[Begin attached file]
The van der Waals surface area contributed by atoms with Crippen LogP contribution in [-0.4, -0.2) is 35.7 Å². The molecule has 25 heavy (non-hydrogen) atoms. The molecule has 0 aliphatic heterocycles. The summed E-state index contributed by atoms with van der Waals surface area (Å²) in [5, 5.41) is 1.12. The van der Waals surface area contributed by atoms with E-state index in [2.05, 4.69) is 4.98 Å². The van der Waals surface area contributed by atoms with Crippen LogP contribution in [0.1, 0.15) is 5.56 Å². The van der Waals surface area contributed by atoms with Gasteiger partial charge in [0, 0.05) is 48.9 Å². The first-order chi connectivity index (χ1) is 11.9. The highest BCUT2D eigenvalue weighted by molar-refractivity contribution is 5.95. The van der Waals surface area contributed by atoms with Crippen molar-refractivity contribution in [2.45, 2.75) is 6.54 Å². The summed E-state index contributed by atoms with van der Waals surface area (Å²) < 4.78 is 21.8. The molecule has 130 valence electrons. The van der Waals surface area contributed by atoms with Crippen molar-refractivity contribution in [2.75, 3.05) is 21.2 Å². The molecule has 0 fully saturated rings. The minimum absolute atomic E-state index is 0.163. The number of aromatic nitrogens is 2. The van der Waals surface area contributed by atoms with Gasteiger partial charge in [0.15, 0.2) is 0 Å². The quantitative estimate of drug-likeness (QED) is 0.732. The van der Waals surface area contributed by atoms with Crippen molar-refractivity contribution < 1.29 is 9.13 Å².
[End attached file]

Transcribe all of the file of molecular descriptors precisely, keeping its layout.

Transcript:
The van der Waals surface area contributed by atoms with Crippen LogP contribution in [-0.4, -0.2) is 35.7 Å². The molecule has 25 heavy (non-hydrogen) atoms. The molecule has 0 aliphatic heterocycles. The summed E-state index contributed by atoms with van der Waals surface area (Å²) in [5, 5.41) is 1.12. The van der Waals surface area contributed by atoms with E-state index in [2.05, 4.69) is 4.98 Å². The van der Waals surface area contributed by atoms with Crippen LogP contribution in [0.1, 0.15) is 5.56 Å². The van der Waals surface area contributed by atoms with Gasteiger partial charge in [0, 0.05) is 48.9 Å². The first-order chi connectivity index (χ1) is 11.9. The highest BCUT2D eigenvalue weighted by molar-refractivity contribution is 5.95. The van der Waals surface area contributed by atoms with Crippen molar-refractivity contribution in [2.45, 2.75) is 6.54 Å². The summed E-state index contributed by atoms with van der Waals surface area (Å²) < 4.78 is 21.8. The molecule has 130 valence electrons. The van der Waals surface area contributed by atoms with Crippen molar-refractivity contribution in [2.75, 3.05) is 21.2 Å². The molecule has 0 fully saturated rings. The minimum absolute atomic E-state index is 0.163. The number of aromatic nitrogens is 2. The van der Waals surface area contributed by atoms with Gasteiger partial charge in [0.15, 0.2) is 0 Å². The quantitative estimate of drug-likeness (QED) is 0.732. The van der Waals surface area contributed by atoms with Crippen molar-refractivity contribution < 1.29 is 9.13 Å².